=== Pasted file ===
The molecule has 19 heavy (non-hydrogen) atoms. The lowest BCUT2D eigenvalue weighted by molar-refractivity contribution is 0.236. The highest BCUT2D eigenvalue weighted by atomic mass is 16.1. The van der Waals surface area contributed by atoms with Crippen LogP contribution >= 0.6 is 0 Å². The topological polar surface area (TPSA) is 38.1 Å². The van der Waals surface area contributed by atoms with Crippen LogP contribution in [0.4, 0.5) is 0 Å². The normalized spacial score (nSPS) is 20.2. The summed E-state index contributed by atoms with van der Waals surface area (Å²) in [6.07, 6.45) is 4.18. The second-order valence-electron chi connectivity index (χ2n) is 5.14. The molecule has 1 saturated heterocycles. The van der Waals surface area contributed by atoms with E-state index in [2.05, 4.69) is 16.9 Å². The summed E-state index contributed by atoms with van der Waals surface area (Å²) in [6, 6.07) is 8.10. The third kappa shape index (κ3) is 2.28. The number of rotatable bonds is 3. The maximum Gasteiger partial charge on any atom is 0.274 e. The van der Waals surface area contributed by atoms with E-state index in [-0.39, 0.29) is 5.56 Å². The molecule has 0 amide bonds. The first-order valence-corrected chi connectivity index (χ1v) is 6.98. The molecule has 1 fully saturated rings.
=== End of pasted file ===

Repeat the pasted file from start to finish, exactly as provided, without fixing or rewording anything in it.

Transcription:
The molecule has 19 heavy (non-hydrogen) atoms. The lowest BCUT2D eigenvalue weighted by molar-refractivity contribution is 0.236. The highest BCUT2D eigenvalue weighted by atomic mass is 16.1. The van der Waals surface area contributed by atoms with Crippen LogP contribution >= 0.6 is 0 Å². The topological polar surface area (TPSA) is 38.1 Å². The van der Waals surface area contributed by atoms with Crippen LogP contribution in [0.4, 0.5) is 0 Å². The normalized spacial score (nSPS) is 20.2. The summed E-state index contributed by atoms with van der Waals surface area (Å²) in [6.07, 6.45) is 4.18. The second-order valence-electron chi connectivity index (χ2n) is 5.14. The molecule has 1 saturated heterocycles. The van der Waals surface area contributed by atoms with E-state index in [2.05, 4.69) is 16.9 Å². The summed E-state index contributed by atoms with van der Waals surface area (Å²) in [6, 6.07) is 8.10. The third kappa shape index (κ3) is 2.28. The number of rotatable bonds is 3. The maximum Gasteiger partial charge on any atom is 0.274 e. The van der Waals surface area contributed by atoms with E-state index in [-0.39, 0.29) is 5.56 Å². The molecule has 0 amide bonds. The first-order valence-corrected chi connectivity index (χ1v) is 6.98. The molecule has 1 fully saturated rings.